For our Lighting Issue, released this month, gb&d got some of the biggest names in architectural lighting design to weigh in on the industry’s biggest questions. The field still faces numerous challenges, and LED technology continues to change the game. But we were inspired by our participants’ candor.
Q: Why did you choose to specialize in lighting design?
Francesca Bettridge, Cline Bettridge Bernstein: I was in the right place at the right time. I was in design school, and Carroll Cline asked me to come and work for him. For people who have been in the industry for a long time, there were a lot of opportunities and circumstances that led to openings in what was then a young field.
Francesca Bastianini, Lumen Architecture: I have a background in theater and psychology, so I’d been doing lighting for theater before moving into architectural lighting. I think the psychology plays into wanting to create spaces where others are comfortable, where people can find joy in their environment.
Glenn Heinmiller, Lam Partners: If you scratch the surface of many architectural lighting designers, you’ll find theatrical lighting designers underneath. It was my passion for lighting design that got me into stage lighting, not the other way around. Lighting intrigued me, and I saw the theater as a way to explore it.
Michael Cummings, Focus Lighting: The subconscious impact that lighting has on people was very compelling to me, how even subtle shifts of lighting can create a huge shift in the way people feel or perceive their surroundings. The art of that subtlety is what drew me in and what still drives me to this day. It’s a lovely medium to work in. Difficult, but lovely.
Q: What’s one innovation you’re waiting on?
Heinmiller: I always wish I were enough of a visionary to have a clever answer. Ten years ago I wanted a hundred-lumen-per-watt source that I can dim and that never burns out. LED is approaching that. The other breakthrough I’m looking for is on the business side. The way fixtures are bought, sold, and delivered is stuck back in the Dark Ages.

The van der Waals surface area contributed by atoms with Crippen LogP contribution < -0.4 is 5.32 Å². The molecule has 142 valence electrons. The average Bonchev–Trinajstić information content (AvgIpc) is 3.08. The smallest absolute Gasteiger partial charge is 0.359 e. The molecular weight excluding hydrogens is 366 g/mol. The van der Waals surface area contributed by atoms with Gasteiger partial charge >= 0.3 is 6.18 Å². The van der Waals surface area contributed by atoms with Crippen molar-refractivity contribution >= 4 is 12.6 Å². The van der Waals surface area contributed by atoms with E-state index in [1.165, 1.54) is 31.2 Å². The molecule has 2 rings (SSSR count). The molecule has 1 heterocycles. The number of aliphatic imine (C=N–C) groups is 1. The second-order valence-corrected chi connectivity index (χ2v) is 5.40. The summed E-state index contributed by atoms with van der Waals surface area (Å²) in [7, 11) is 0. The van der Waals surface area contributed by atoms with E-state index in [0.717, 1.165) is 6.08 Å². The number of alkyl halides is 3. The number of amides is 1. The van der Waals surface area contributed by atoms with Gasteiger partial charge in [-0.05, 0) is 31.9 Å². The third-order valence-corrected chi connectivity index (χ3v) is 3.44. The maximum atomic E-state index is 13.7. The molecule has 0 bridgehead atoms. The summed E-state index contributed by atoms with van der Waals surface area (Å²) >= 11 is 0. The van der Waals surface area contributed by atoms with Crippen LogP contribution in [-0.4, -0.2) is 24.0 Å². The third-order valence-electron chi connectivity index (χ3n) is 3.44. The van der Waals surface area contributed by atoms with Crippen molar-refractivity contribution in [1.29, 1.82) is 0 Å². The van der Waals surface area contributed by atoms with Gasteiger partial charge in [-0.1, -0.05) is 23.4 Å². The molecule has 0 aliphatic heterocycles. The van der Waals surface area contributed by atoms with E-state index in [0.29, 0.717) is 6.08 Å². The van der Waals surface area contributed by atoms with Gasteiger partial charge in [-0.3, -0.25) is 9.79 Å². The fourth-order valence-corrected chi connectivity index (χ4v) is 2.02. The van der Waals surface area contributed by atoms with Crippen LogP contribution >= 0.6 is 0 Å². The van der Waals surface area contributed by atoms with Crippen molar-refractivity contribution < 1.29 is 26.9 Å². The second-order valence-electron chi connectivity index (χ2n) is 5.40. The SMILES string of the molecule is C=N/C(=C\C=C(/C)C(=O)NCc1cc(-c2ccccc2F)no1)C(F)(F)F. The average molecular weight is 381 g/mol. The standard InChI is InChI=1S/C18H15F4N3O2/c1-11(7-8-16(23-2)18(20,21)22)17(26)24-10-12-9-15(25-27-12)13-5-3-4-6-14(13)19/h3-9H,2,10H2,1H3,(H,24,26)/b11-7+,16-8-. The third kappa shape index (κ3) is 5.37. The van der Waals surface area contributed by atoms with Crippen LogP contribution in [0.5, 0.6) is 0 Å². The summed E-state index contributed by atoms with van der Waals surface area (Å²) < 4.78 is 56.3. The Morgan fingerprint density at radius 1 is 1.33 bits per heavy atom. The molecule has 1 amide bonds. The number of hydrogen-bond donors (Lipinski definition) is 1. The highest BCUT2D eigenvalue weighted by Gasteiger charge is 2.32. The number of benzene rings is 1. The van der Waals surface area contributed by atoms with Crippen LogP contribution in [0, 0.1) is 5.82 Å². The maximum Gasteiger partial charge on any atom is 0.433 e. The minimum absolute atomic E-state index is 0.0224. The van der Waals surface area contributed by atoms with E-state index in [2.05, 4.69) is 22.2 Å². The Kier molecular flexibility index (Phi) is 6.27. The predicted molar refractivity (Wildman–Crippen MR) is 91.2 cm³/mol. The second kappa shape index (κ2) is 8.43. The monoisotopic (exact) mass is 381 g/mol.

Nelson Jenkins, Lumen Architecture: I want the ability to have fixtures that potentially could work off of photovoltaics and the sun, and not have wires in them in the traditional way so they can live and breathe with the building and not be consuming resources at the same time.
Bettridge: I’d like to see more advances in higher LED light output and having more options for controlled use; to get a narrower beam, you sometimes need a big aperture. I’d also like to see more control for glare and color consistency.
Cummings: I think there’s a very ingrained appreciation for firelight as safety; evolutionarily, our brains are wired to accept that as the right light. So to have an LED that mimics the color shift of an incandescent or halogen bulb, I think that would help.
Michael Hennes, Cline Bettridge Bernstein: What seems to be on the verge is good, easy, and inexpensive control solutions for lighting because that allows you to start making it easier for people to control their light levels, energy, and color balance.
Q: How can lighting design highlight or advance the green aspects of a building?
Cummings: So there’s the obvious answer: low energy, low heat gain, and low maintenance. But I think there’s also how green aspects affect the human experience. You can do the math and say, One watt a square foot, I’m done—and that’s great on paper. But I think we need . . . to be conscientious of the quality of light and creating the feel of a space and an emotional connection with people.